Tucked away on a back road near the town of Glover, the Museum of Everyday Life is surrounded by endless miles of trees and meadows in the remote part of Vermont known as the Northeast Kingdom. But if you have a taste for curiosities and small wonders, this museum is definitely worth the drive.
Clare Dolan in the museum’s vestibule. Steve Paulson (TTBOOK)
Museum founder and curator Clare Dolan calls it "an ongoing, revolutionary experiment" — a celebration of "the mysterious delight embedded in the banal but beloved objects we touch every day."
This "self-service museum" is in Dolan’s barn, across the driveway from her house. Visitors are on their own once they arrive. They turn on the lights upon entering and shut them off when they leave. A donation jar sits near the exit. They’re unlikely to see Dolan herself. Most likely, she’s off at her day job as a nurse in the ICU at a nearby hospital. Or dancing on stilts at the nearby Bread and Puppet Theater.
The museum is filled with familiar objects: scissors, safety pins, locks and keys, bells and whistles, toothbrushes, pencils, matches. Even dust. They’re all objects from exhibits showcased since the museum opened in 2011. Some were found in basements and attics, while others were donated by private collectors.
Fur chastity hot pants. Steve Paulson (TTBOOK)
A specially-designed key dress.Steve Paulson (TTBOOK)
There are quirky artistic renditions — for instance, a pair of toothbrushes, one with human hair instead of bristles, the other with tiny human teeth. There’s a collection of dresses, one covered with dozens of keys sewn into the fabric, another made of safety pins and a third constructed out of mirrors. A touch of kitsch is also evident throughout the museum. Take, for example, the "fur chastity hot pants," complete with two locks.
And that exhibit on dust? "Some people say it was our best one," Dolan chuckles.
She calls dust "an essential particle." Her exhibit featured coal dust, gold dust and even space dust she tracked down from NASA’s chief curator of cosmic dust. She also has a display of tone balls — accumulations of dust and hair that get lodged in the cavities of stringed instruments like violins and guitars.
"Some musicians prefer to leave the tone balls in place because they feel they are part of what gives a particular instrument its special sound," she says.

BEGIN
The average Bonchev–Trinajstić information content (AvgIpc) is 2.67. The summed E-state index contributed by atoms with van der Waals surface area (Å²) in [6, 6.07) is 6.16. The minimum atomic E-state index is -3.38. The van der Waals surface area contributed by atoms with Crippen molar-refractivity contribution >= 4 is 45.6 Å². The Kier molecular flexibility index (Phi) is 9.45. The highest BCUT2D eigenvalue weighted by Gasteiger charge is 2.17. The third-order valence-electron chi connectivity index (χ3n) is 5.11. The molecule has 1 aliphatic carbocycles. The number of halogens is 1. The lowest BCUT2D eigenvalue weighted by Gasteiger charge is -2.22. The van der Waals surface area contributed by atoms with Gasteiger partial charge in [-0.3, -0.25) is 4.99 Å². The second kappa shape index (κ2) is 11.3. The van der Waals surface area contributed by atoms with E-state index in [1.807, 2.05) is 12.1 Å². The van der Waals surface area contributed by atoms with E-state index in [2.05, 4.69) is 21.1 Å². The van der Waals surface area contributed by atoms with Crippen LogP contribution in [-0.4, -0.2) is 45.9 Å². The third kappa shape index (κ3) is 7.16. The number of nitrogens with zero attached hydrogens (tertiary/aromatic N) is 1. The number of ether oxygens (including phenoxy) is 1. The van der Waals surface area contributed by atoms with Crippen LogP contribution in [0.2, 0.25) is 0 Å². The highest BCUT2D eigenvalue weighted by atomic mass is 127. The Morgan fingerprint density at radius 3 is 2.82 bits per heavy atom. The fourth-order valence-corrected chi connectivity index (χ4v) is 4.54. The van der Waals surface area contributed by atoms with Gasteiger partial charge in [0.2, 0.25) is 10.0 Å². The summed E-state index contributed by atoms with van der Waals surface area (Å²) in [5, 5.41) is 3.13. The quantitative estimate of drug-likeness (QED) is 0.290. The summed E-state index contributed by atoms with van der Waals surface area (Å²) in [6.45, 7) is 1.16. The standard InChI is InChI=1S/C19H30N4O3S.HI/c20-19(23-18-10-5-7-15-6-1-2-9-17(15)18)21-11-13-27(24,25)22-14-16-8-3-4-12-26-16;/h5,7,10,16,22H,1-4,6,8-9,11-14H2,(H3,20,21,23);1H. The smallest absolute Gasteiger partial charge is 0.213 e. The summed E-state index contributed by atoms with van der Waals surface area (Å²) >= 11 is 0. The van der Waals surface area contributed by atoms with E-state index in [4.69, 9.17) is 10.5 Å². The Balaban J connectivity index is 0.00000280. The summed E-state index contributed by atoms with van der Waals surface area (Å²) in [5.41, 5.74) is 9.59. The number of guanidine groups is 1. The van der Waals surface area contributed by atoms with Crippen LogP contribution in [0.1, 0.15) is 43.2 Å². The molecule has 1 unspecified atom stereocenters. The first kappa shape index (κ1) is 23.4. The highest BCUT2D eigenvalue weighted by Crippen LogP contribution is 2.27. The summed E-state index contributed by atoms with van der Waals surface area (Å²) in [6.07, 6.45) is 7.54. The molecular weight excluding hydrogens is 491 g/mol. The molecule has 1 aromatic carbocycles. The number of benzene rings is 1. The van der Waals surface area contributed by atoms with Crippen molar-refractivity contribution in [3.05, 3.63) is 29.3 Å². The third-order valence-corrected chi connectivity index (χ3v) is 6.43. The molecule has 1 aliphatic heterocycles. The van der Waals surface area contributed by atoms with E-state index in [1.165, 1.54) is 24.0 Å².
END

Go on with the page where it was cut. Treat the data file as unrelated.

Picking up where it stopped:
Dolan calls herself the museum's "chief operating philosopher." For all the playfulness of her collection, she’s making a serious point. Our society "venerates the exotic and the expensive, the rare and precious, just as we venerate celebrity," she tells us during our visit. "But I feel it’s super-important to make a place for us. We’re not celebrities, but our life stories and connections to ordinary objects are totally worthy of a museum. So I had to make one."
The museum’s current exhibit is on knots. The collection ranges from fish nets and neckties to its most disturbing item — a noose, which is tucked behind a small wall.
"It’s hard to know how to display an object like this," Dolan says. "You don’t want to put it in its normal hanging position, but it’s also incredibly important if you’re going to talk about a knot. It’s one of the most recognizable knots there is, so it’s important to talk about the history of its role in the murder of Black Americans."
This noose was found at a yard sale and donated to the museum.Steve Paulson (TTBOOK)
One of the many knots on display.Steve Paulson (TTBOOK)
So why mount an exhibit on knots? "The knot is one of our oldest technologies," Dolan says. "It’s basically the thing that enabled humans to make compound objects. You can tie, hold, lash, bind. How did you tie the arrowhead to the spear? How did you lash the palm leaves together to make a roof?"
The knot also carries metaphorical weight. That binding quality can be constricting as well. "We talk about knotty problems or the knot we have in our stomach when we’re nervous," she said.
Clare Dolan, the museum’s “chief operating philosopher,” being interviewed in her backyard. Steve Paulson (TTBOOK)
Dolan’s fascination with everyday objects goes back to her childhood.
"I was always a doll person," she says. "When I was a kid, I collected pebbles and tiny mice figurines — you know, the weirdest things. I loved to collect things and arrange them. I’m a kook. I’m one of those people who’s deeply in touch with the inherent presence that sits inside of objects. I talk to things — like, 'Thanks, chair.' Animism was a religion for a really long time — that feeling that there’s a spirit, a presence, inside a lot of objects. You feel it."